This excellent question introduces "TOFU" (trust on first use - e.g. SSH storing fingerprints) and "TBFU" (trust before first use, e.g. PKI Certs, WPA pre-shared-keys).
Obviously, TOFU is useless in the face of an already-established MitM adversary (since you end up trusting the attacker by mistake), and "TBFU" requires some kind of pre-establishment which was itself free from MitM to begin with.
Is there a means by which two strangers can upgrade a public, MitM-infected communications channel into a secured one?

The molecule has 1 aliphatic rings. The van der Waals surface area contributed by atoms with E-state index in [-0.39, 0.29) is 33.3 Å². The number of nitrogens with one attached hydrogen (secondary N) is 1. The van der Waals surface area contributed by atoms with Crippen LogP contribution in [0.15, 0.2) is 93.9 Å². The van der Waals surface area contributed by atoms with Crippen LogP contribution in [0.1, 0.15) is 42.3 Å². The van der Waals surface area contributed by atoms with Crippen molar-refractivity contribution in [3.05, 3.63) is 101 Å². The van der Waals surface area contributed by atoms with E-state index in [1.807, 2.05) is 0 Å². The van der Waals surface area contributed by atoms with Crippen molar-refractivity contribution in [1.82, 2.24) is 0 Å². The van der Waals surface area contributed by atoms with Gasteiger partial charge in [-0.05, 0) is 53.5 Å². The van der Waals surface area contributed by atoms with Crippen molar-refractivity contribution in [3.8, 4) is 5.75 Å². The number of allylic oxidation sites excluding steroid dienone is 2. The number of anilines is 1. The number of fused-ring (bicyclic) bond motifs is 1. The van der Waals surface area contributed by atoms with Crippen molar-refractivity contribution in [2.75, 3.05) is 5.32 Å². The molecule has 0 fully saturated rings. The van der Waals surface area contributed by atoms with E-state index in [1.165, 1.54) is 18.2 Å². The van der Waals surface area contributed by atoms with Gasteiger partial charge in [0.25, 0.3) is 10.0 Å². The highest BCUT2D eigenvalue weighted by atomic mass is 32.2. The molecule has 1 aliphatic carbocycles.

For the sake of argument: assume the strangers are two HTTPS web sites (Alice and Bob), both of which have self-signed certificates only, and that the MitM attacker (Mallory) sits between the internet and one (just one) of these servers. e.g. Mallory can pretend to Bob to be Alice, and can pretend to Alice to be Bob.
The only way I can think of right now, involves real-time third parties (which is OK, but fails if the attacker is also able to MitM those as well, such as if Mallory is doing MitM twice [i.e. sits between Alice and the internet, as well as between Bob and the internet]).